I hate to break the nightly news, but scholars who like the gnostic gospels tend to be the same ones who defend the authenticity of Secret Mark.

Father Jordan
Here's the thing: I don't know of a single Gnostic who identifies with Secret Mark, or considers it to be a legitimate or authentic Gnostic text. Not one. At best it's a peripheral curiosity. Gnostics are not standing up in churches or the PTG saying "this proves Jesus was gay!". Gnosticdom (!) as a general rule is just not interested in Secret Mark, and every Gnostic I know familiar with the text rejects it as a total forgery.

Neo-gnostics I know either (a) prefer to give Secret Mark the benefit of the doubt without knowing quite what to make of it, (b) accept and identify with it as gnostic, or (c) have never heard of it before. I haven't run into a single neo-gnostic who rejects it as a forgery/hoax. We mix with different breeds, obviously.

Father Jordan
What scholars like Chilton so often fail to grasp is that the role of history is simply not as important to us as it is to Christians... Most Christians keep trying to wring "what really happened" out of their Gospels, whereas we've never been about that. We're more interested in what is happening, our own alchemical reaction to these catalytic texts.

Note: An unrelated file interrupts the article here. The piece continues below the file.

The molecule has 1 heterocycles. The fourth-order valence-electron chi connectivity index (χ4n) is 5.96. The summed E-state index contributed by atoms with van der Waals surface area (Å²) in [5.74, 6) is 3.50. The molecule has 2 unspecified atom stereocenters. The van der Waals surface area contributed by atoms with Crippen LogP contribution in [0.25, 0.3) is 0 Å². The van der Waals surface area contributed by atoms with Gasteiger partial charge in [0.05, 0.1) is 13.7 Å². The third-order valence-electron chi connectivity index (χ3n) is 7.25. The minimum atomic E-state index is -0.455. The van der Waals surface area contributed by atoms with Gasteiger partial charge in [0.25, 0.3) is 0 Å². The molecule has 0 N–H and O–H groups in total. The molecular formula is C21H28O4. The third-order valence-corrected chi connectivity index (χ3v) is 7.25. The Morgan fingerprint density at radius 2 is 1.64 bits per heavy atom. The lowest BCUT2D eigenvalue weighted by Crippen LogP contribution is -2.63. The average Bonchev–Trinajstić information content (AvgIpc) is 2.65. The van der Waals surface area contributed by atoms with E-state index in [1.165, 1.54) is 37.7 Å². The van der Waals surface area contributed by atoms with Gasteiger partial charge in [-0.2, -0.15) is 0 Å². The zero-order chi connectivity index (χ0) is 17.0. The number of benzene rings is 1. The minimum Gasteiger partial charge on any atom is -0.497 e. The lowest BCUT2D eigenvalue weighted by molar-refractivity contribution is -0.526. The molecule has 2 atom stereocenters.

And there's certainly nothing wrong with that, so long as one is upfront about it. But as I'm sure you know, many people who read (say) Elaine Pagels walk away convinced that gnosticism is really what Jesus was about, and claim accordingly.
As a secular-minded Unitarian, I have nothing against gnosticism per se. People should believe as they want, though with Jim Davila, I prefer that those beliefs not conflict with basic human decency (i.e. respect for Jews, women, gays, the earth and its natural resources, etc.). But history matters too -- especially to those of us who love it -- and it irks when adherents like the neo-gnostics believe their sources to be purer than those against which they are often reacting.


Blogger Jordan Stratford+ said...

Gnosticism (and please, the "neo" is just plain rude – I used "neo-Christian" to illustrate how absurd a tag it is) is not an "antidote" to Christianity any more than Judaism is an antidote to Hinduism.